Korean rapper Jonathan Park, better known by his moniker Dumbfoundead, has a unique presence in the hip-hop scene due to his immigrant perspective provided in his music. Park has received much praise in the past from critics and fans alike for his charismatic personality and flow as well as his creative approach to writing lyrics that are simultaneously relatable and alien. With four full studio albums already filling out his discography, it seems that Park is ready to make some changes in his approach to the genre as evident on his most recently released EP “Rocket Man” that dropped on Dec. 13. Unfortunately, these changes do not come across as an innovative or impressive departure from Park’s previous work. Instead this EP feels more like a half-baked demo tape trying to sell the concept of Park’s breakout into the mainstream influenced sound.
While certain aspects of each cut on this 6 track EP do come across as interesting and enjoyable, the majority of them are too bogged down by the negative aspects to be worthy of any higher praise. The intro track “Rocket Man” seems almost like a template for the consistent issues Park has on this EP with songwriting, lack of focus and underwhelming instrumentals compared to his last album “We Might Die.” The instrumental on “Rocket Man” has only two base components: arcade style electronic synths and a very basic and generic trap drum bassline that never lets up over the course of the entire three-minute track. The lyrics are meant to portray a “Rocket Man” character inspired by the controversy surrounding North Korea’s tension with the United States and Donald Trump’s role in that tension. However, nothing about the meat of these verses really alludes to that. Instead, this character is essentially just bragging about how rich he is and the opulent lifestyle that he is living without regard for those below him. While this may be vaguely attributed to the dictatorship of North Korea, it could also be used to make commentary on that one snobby friend with rich parents that everybody has. Like a horoscope, it is too general to actually provide any meaningful commentary on the issue. The cut features a very lazily inserted sound clip of a Donald Trump speech on the issue at the halfway point of the song over the same repetitive beat as if that is suddenly supposed to put the previous lyrics into perspective.
Another cut that suffers heavily from this lack of focus is the penultimate track “Eleven.” While the majority of tracks on this EP at least subtly refer to some larger social issue, “Eleven” is essentially just Park using one verse to brag about his current drug habits and the other verse to flip the script and speculate how this lifestyle is affecting him negatively. This could have been a decent basis to form a meaningful message, especially in light of the current modern hip-hop trend of bragging about drug abuse and the unfortunate situations that lifestyle can lead to (think: Lil Peep). However, this more introspective voice of Park’s conscience is only present for a few lines on the second verse before giving way to Park glorifying it again saying he never wants the feeling to end.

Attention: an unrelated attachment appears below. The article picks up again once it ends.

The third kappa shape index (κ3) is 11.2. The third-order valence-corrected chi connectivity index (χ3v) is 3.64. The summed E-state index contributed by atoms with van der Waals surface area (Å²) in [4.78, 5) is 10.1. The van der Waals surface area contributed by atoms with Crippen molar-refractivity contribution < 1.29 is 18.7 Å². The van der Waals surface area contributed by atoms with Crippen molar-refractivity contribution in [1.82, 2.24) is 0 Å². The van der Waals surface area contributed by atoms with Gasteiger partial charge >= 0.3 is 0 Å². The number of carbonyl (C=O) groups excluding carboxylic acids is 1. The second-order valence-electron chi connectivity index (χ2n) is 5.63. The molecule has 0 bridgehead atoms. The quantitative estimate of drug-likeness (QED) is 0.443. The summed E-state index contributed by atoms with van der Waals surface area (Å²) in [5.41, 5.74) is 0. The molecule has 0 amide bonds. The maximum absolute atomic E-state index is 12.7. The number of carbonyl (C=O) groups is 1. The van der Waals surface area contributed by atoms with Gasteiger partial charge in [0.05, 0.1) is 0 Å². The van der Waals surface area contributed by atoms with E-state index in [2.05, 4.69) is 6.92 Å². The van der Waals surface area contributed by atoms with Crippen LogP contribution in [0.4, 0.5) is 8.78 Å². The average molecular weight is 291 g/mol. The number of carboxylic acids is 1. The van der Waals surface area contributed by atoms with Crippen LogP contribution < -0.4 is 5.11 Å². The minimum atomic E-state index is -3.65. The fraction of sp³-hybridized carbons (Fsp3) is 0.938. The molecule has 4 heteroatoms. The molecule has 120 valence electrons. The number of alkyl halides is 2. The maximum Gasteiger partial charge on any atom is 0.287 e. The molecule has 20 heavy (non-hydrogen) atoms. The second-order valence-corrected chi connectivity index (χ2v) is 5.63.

The only well-rounded and majorly enjoyable cut on this EP, even though its theme makes no sense for the record, is “Kill Me” which is a slower, more thought out and lighthearted track where Park raps about his relationship with this girl that drives him insane in the best possible way. The instrumental is funky and smooth with lots of subtle violin melodies, an easygoing and syrupy bass and snare drum pattern as well as cheesily romantic funk synths. The writing here, while still a little corny at times, is clearly more developed than the rest of the album and is not as gratingly repetitive.
Jonathan Park is known for being unique, but with this shift in sound to a more conventional and dumbed down style that uniqueness seems to be wearing a bit thin. No doubt this EP will appeal to newer fans of Park who are not accustomed to his old work or those who enjoy the mainstream rappers that have influenced this change in his style. However, regardless of personal taste, in the context of the rest of his discography, “Rocket Man” represents a relatively mediocre quality and uninspired project when compared to Park’s creativity in the past.